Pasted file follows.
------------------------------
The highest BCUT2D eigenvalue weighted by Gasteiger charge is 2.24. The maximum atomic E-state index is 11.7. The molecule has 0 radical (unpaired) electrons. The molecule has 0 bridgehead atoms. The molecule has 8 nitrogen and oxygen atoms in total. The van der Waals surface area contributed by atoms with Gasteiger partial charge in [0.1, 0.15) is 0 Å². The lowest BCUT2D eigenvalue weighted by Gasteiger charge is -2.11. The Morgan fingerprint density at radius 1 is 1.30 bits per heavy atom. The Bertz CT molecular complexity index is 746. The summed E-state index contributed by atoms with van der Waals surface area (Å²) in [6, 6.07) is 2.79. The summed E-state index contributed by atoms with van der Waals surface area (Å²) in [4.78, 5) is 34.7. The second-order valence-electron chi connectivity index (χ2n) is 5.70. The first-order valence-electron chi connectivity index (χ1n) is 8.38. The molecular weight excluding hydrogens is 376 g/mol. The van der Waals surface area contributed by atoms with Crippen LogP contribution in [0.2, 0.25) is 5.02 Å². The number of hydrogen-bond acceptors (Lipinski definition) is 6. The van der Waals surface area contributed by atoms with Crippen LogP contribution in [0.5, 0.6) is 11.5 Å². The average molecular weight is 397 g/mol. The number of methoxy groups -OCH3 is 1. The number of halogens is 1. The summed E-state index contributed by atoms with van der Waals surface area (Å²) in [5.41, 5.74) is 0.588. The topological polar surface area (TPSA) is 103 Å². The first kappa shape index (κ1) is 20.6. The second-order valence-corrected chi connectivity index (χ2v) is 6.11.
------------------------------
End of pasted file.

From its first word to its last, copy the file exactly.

The highest BCUT2D eigenvalue weighted by Gasteiger charge is 2.24. The maximum atomic E-state index is 11.7. The molecule has 0 radical (unpaired) electrons. The molecule has 0 bridgehead atoms. The molecule has 8 nitrogen and oxygen atoms in total. The van der Waals surface area contributed by atoms with Gasteiger partial charge in [0.1, 0.15) is 0 Å². The lowest BCUT2D eigenvalue weighted by Gasteiger charge is -2.11. The Morgan fingerprint density at radius 1 is 1.30 bits per heavy atom. The Bertz CT molecular complexity index is 746. The summed E-state index contributed by atoms with van der Waals surface area (Å²) in [6, 6.07) is 2.79. The summed E-state index contributed by atoms with van der Waals surface area (Å²) in [4.78, 5) is 34.7. The second-order valence-electron chi connectivity index (χ2n) is 5.70. The first-order valence-electron chi connectivity index (χ1n) is 8.38. The molecular weight excluding hydrogens is 376 g/mol. The van der Waals surface area contributed by atoms with Crippen LogP contribution in [0.2, 0.25) is 5.02 Å². The number of hydrogen-bond acceptors (Lipinski definition) is 6. The van der Waals surface area contributed by atoms with Crippen LogP contribution in [0.5, 0.6) is 11.5 Å². The average molecular weight is 397 g/mol. The number of methoxy groups -OCH3 is 1. The number of halogens is 1. The summed E-state index contributed by atoms with van der Waals surface area (Å²) in [5.41, 5.74) is 0.588. The topological polar surface area (TPSA) is 103 Å². The first kappa shape index (κ1) is 20.6. The second-order valence-corrected chi connectivity index (χ2v) is 6.11.